50/50. Heads or tails. Live or die.

At the very young age of just twenty-seven, Adam (Joseph Gordon-Levitt) is diagnosed with a rare but operable form of cancer, and this is the survival rate he finds himself facing, his life placed in the hands of cold, hard, unchangeable chance. Fifty per cent beat it, fifty per cent are beaten by it.

The film is all the more touching knowing that writer Will Reiser based 50/50 on the events of his own life, lending the entire script and its characters an authenticity and believability that too few films of a similar theme have. This in turn makes the film all the more original and powerful, even whilst full of great comedy á la Seth Rogen, who plays Adam’s best friend, Kyle, and whose part is not entirely fictional, being one of Reiser’s best friends in real life.

After discovering that his girlfriend, Rachael (Bryce Dallas Howard), is cheating on him, Adam begins to lean more on his best friend Kyle for support, who despite putting up a brave front and keeping everything entertaining is in fact taking the possibility of losing his friend very seriously. Though of course, Seth Rogen being Seth Rogen, he can keep things simultaneously hilarious, crude, and charming like no one else can, even when dealing with the most serious of issues.

The casting of Gordon-Levitt and Rogen as the two best friends is perfect, with the dramatic veneer of Gordon-Levitt bouncing perfectly off Rogen’s comedy to create by far one of the best films of the year, and definitely the best comedy of the year. Given the subject matter, it’s pleasantly surprising how much of the film is life-affirmingly feel-good. 50/50 is utterly brilliant in its infusion of humour in the face of such cold, harsh odds, reminding us of that well known adage, that laughter really is the best medicine, and director Jonathan Levine has done an excellent job in bringing such warmth and colour into the film to contrast and combat the coldness of Adam’s prognosis.

Along with the support he finds in Kyle, Adam eventually begins to let his mother (Anjelica Huston) into his life, and Huston is terrific as his emotionally-wrecked and -drained parent, dealing with the unenviable combination of a husband with Alzheimer’s and a 27-year-old son with cancer.

Further support comes from the wonderful Anna Kendrick, starring as Adam’s therapist, Katherine, who at twenty-four years old is three years her patient’s junior and a little out of her depth. As Adam drifts further away from Rachael, we realise how much of a better girlfriend Katherine would make, doctor-patient rules be damned, and the chemistry between Gordon-Levitt and Kendrick comes across so genuinely. Kendrick gives a fantastic performance of someone learning how to deal with the same things her patient is going through, and 50/50 does an impressive job of showing how something as life-altering as cancer does affect all the people it surrounds.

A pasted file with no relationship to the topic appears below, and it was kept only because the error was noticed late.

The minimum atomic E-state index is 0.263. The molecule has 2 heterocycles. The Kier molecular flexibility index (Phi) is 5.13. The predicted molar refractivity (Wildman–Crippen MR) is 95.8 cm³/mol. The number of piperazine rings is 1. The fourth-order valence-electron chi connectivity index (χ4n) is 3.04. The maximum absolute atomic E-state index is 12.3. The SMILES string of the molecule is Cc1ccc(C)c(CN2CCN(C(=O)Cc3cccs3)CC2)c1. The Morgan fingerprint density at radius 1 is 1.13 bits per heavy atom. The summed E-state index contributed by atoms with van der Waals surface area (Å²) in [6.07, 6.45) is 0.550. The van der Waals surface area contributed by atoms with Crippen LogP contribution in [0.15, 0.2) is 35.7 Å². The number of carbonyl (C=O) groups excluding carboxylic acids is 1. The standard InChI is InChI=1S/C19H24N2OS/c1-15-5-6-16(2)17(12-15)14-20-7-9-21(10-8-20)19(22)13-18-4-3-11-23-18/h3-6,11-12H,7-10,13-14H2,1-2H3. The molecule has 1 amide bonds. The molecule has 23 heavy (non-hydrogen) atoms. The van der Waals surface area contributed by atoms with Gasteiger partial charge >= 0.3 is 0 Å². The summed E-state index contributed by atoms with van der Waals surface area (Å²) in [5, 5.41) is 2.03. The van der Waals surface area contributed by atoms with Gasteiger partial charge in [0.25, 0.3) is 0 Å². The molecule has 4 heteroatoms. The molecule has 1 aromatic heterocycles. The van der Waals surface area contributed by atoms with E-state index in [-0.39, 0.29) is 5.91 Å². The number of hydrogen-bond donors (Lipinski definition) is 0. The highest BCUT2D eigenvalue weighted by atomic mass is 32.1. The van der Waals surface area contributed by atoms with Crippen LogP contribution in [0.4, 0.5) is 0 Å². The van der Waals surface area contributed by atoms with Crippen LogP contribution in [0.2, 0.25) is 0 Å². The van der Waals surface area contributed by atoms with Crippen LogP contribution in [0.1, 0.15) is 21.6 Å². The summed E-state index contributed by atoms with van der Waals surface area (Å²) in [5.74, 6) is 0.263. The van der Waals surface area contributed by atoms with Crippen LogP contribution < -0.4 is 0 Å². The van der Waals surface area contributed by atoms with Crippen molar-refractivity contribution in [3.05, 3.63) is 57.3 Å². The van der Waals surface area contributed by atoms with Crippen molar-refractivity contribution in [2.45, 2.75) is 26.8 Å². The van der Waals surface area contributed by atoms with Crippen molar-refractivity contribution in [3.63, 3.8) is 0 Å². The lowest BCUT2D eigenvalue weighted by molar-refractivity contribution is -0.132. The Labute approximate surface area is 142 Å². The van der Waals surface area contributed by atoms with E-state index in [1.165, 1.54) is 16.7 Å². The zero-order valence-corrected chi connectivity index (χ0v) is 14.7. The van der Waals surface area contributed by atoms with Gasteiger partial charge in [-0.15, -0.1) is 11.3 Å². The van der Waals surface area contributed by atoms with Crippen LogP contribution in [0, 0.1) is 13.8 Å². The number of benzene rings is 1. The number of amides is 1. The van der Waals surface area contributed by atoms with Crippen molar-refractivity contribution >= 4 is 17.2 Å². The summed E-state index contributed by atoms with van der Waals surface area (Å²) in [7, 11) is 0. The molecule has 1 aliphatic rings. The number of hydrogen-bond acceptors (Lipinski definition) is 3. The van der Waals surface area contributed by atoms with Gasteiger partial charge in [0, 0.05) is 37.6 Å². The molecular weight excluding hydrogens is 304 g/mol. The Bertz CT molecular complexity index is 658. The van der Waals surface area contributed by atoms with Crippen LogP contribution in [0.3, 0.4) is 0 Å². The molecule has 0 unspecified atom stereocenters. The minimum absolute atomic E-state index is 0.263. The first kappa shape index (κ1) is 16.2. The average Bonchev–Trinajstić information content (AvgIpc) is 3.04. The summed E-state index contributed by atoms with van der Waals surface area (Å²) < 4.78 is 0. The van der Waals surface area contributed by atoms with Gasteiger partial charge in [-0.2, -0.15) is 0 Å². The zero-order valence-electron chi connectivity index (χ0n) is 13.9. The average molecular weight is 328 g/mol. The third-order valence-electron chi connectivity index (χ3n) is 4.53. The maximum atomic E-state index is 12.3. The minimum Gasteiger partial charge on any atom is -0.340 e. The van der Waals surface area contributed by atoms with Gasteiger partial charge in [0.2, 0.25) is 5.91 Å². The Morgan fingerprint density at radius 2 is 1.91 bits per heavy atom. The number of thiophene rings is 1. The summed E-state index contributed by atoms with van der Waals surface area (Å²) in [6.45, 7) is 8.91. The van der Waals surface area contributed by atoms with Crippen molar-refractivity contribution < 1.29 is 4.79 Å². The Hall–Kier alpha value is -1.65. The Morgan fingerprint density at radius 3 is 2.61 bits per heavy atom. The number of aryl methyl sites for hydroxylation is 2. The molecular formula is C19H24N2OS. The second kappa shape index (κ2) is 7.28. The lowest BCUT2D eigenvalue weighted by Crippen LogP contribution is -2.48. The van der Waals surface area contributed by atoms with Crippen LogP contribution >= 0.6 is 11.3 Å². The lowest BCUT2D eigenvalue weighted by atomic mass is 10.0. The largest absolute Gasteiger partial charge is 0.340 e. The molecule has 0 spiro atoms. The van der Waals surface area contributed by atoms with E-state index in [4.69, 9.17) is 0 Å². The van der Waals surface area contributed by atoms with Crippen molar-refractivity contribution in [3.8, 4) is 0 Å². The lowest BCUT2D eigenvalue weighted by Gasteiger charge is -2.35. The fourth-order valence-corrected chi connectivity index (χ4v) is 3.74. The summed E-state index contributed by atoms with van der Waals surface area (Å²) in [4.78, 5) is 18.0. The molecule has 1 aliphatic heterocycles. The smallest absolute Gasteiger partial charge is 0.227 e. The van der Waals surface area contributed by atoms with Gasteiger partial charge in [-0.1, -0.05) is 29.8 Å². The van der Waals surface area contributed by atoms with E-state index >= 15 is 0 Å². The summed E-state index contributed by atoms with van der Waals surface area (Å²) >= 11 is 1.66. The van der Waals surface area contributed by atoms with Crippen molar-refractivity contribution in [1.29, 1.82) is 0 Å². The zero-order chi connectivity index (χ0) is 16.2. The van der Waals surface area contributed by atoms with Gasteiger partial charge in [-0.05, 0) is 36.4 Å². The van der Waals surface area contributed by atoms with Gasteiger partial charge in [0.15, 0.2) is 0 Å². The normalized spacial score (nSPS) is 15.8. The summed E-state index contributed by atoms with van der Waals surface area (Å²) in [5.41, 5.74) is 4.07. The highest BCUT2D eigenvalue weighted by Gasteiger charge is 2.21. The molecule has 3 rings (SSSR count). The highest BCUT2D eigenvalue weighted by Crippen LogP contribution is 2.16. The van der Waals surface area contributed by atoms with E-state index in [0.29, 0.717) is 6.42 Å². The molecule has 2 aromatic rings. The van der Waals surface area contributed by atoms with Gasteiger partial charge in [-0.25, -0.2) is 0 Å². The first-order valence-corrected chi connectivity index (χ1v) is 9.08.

And where would a film with Seth Rogen be without a little weed? During his chemotherapy, Adam is introduced to the benefits of medical marijuana to ease his pain by two much older fellow cancer sufferers (played by Philip Baker Hall and Matt Frewer), and this new-found enjoyment is one Kyle is naturally happy to get on board with. It’s when we return to the hospital chemotherapy room, however, and find an empty chair in which once sat one of these two men that we and Adam are brought back to the harsh reality and the re-realisation that he might well not make it, that fate is cruel and is not stacked up in his favour.

The wildly under-rated Levine (whose last film, The Wackness, is also very much worth seeking out) has done a tremendous job in bringing out such exceptional performances from an absolutely stellar cast, and Gordon-Levitt and Rogen both give their best performances to date – a statement I don’t make lightly given their terrific respective credits.

50/50 is a film that rises up beyond the usual drama-comedy fare to something much, much finer. It’s very rare in films like this to get both such poignant moments of drama and such brilliant moments of comedy; one is usually much weaker than the other, but both are done incredibly well here, which is a real testament to the talents of everyone involved.

Reiser makes one of the finest feature debuts in recent years with this script, one that I would say is even better than Diablo Cody’s Academy Award-winning debut with Juno. And truly everyone is absolutely on top of their game from start to finish. There isn’t a single bad thing I could possibly say about this movie; ‘perfect’ doesn’t do it justice. I’ve been looking forward to this movie ever since I first heard about it, and it lives up to the expectation and then some. I can’t wait to see it again.

Thankfully, its UK release date has been brought forward by quite a bit and we won’t have to wait until early January to see it anymore, with it now arriving, if nothing else changes, on 25th November. It’s been praised by critics across the States, having been out there for two weeks now, and I fully expect it to be received brilliantly here in the UK too. This is a film that everyone will love, and it’s definitely a must-see when it hits the big screen next month. I walked out of the cinema instantly feeling the need to tell people how good it is; I loved every minute.

It may be wishful thinking and is of course still somewhat early days to be thinking about the Oscars, but given how well Juno was received three years ago, I would absolutely love to see 50/50 go to the Academy Awards next year. It is certainly Oscar-worthy material in my eyes, unparalleled in its genre, and it would truly be well deserved.